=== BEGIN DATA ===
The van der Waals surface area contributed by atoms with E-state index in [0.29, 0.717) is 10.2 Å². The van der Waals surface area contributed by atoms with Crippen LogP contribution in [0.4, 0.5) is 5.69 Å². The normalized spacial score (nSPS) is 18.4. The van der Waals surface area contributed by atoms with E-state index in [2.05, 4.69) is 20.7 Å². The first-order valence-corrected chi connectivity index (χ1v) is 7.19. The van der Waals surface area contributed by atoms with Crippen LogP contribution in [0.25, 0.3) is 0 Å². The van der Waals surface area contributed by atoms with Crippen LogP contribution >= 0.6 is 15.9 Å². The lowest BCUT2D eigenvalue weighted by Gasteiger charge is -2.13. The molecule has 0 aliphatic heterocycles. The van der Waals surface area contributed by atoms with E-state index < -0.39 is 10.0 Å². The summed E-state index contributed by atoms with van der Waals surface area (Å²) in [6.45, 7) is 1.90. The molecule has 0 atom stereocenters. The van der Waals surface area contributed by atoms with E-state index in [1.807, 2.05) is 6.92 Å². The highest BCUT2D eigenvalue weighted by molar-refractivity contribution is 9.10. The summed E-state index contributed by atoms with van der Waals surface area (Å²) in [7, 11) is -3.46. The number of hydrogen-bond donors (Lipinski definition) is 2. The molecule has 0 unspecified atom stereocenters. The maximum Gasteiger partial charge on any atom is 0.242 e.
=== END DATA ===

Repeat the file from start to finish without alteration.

The van der Waals surface area contributed by atoms with E-state index in [0.29, 0.717) is 10.2 Å². The van der Waals surface area contributed by atoms with Crippen LogP contribution in [0.4, 0.5) is 5.69 Å². The normalized spacial score (nSPS) is 18.4. The van der Waals surface area contributed by atoms with E-state index in [2.05, 4.69) is 20.7 Å². The first-order valence-corrected chi connectivity index (χ1v) is 7.19. The van der Waals surface area contributed by atoms with Crippen LogP contribution in [0.25, 0.3) is 0 Å². The van der Waals surface area contributed by atoms with Crippen LogP contribution >= 0.6 is 15.9 Å². The lowest BCUT2D eigenvalue weighted by Gasteiger charge is -2.13. The molecule has 0 aliphatic heterocycles. The van der Waals surface area contributed by atoms with E-state index < -0.39 is 10.0 Å². The summed E-state index contributed by atoms with van der Waals surface area (Å²) in [6.45, 7) is 1.90. The molecule has 0 atom stereocenters. The van der Waals surface area contributed by atoms with E-state index in [1.807, 2.05) is 6.92 Å². The highest BCUT2D eigenvalue weighted by molar-refractivity contribution is 9.10. The summed E-state index contributed by atoms with van der Waals surface area (Å²) in [7, 11) is -3.46. The number of hydrogen-bond donors (Lipinski definition) is 2. The molecule has 0 unspecified atom stereocenters. The maximum Gasteiger partial charge on any atom is 0.242 e.